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Many people really don’t know what to say to a bereaved person. 

Often, because they don’t really know what to say or do, there may be a large disconnect between what people feel and want to express and the way they express it. Because they often don’t know any better, they can sometimes say seemingly hateful, inappropriate and unkind things. Sometimes, sadly, I guess they may just choose to be cruel.

In our grief, the way we hear and react to what people express my not connect with what they mean either. Things we hear from strangers or casual acquaintances can also have very different meanings and intensity when we hear them from close friends or family for good or ill.

When hearing what people say, we are often so raw and so emotional that almost anything can make us sad or start us crying. It can often make us angry when something someone says sounds insensitive or even cruel whether it was or not, whether it was meant that way or not. Sometimes we can get angry when what we hear doesn’t meet our expectations of what we would want to hear or what we expect a particular person to express. Something hearing nothing may be more hurtful and painful then any words! 

How can we help and guide others to say and do more sensitive things? How can we learn to grow less sensitive when people say or do things that seem hateful or cruel or just plain wrong? 

Is there really any way to control what people say? Can we learn to accept the casual, unthinking comments and let them go? How can we learn to let go of our expectations of what should or shouldn’t be said? How can we learn to find peace when nothing is said, especially from those we expect (kind) words and reactions from?

Hopefully, these questions and the lists below will help you as you try to find your way through these often difficult encounters. As always, there are no universal answers, just questions to ask yourselves and some things shared by others to help you navigate this part of your grief journey!

Words or phrases we would or would not want to hear:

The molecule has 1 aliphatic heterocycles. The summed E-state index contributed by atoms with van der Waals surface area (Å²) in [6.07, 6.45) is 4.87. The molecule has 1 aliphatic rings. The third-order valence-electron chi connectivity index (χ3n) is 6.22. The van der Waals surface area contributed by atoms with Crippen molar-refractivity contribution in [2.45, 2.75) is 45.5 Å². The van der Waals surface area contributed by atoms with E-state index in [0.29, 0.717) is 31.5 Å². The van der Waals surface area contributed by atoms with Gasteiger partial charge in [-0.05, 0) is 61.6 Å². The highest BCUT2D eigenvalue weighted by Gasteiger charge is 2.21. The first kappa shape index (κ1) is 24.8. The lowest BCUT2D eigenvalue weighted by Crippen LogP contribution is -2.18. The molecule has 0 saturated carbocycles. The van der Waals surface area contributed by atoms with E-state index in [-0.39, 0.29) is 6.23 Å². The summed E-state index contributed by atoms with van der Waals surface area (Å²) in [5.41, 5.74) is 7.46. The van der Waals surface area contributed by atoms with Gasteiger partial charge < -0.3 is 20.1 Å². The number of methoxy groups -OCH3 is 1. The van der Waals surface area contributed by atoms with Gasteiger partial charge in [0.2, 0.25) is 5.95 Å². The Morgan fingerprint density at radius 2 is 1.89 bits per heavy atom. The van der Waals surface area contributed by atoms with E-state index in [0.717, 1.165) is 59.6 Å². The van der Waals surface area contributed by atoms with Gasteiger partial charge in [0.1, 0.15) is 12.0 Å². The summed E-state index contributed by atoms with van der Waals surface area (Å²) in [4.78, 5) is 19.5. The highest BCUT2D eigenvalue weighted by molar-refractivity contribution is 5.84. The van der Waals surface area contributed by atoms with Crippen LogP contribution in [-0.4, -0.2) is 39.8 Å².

Because there are many things that people say that make us less than pleased when we hear them and other things we would like to hear that we often don’t, here is a list compiled from people in support groups over the years, of things people both want and don’t want to hear other people say for you to talk about. 

Things we don’t necessarily want to hear:

  • How was your day? How are you doing? How are you feeling? (should we respond honestly?)
  • They are in a better place.
  • This too will pass. 
  • If your faith had been stronger this probably wouldn’t have happened.
  • Aren’t you glad it’s over?
  • You will meet someone else.
  • You just need to find/enter another relationship, get another person to fill the space and it will all be ok.
  • So, when are you moving back home?
  • A child telling a spouse, “you don’t have any reason to be here any more.”
  • You’ll have so much more time now.
  • Aren’t you glad you’re not a caregiver anymore and can get on with your life?
  • Well, that doesn’t surprise me.
  • Having people trying to or actually taking over your life, offering or even demanding to manage your finances or how and where you live.
  • People suggesting that it’s time to clean out the old stuff from your life/home and offering unwanted help for you to move on. “Let me know when I can come over next weekend and we can do that.”
  • You should be or I thought you were over it by now.
  • Are you still going to those support group meetings?
  • Get over yourself.
  • People turning the conversation to how they feel and making it about them.
  • Others??

Things that would be helpful to hear or experience:

  • If someone said nothing and then just let me ramble and cry.
  • If someone would just hug me and hold my hand and let me talk.
  • What would your spouse or partner have wanted for you.
  • Someone to take the time to ask you questions about your relationship and your spouse or partner and maybe special times you want to recall.
  • Having understanding people in the workplace who give you the the time and space you need to grieve in.. your boss tells you to feel free to close your door and cry or what ever else you need to do.
  • Can you try to explain how you feel to me?
  • It was so nice to have had your spouse or partner as a friend.
  • Have someone do something practical to help.
  • Don’t give me advice.
  • I think you are doing well.
  • Any type of encouragement.
  • People showing that they care about you and how you are doing.
  • Understanding that support meetings are for support for as long as we need it. They don’t necessarily make us get better.
  • Encourage the non-bereaved to let it be all about you!

Let’s add to these lists and then perhaps tell stories of things we have experienced that were or are still hurtful or were wonderful and maybe still make us feel good.


  • What have you heard that was insensitive, inappropriate, just plain cruel or really made you angry!
  • What are the best things someone said or did?
  • What would you like people to say and do to/for you when they encounter your bereavement for the first time?
  • How has the work environment been for you if you are still working?
  • ***Has how you might react to another bereaved person changed since you experienced your own bereavement? 
  • What might you say or do now that is different?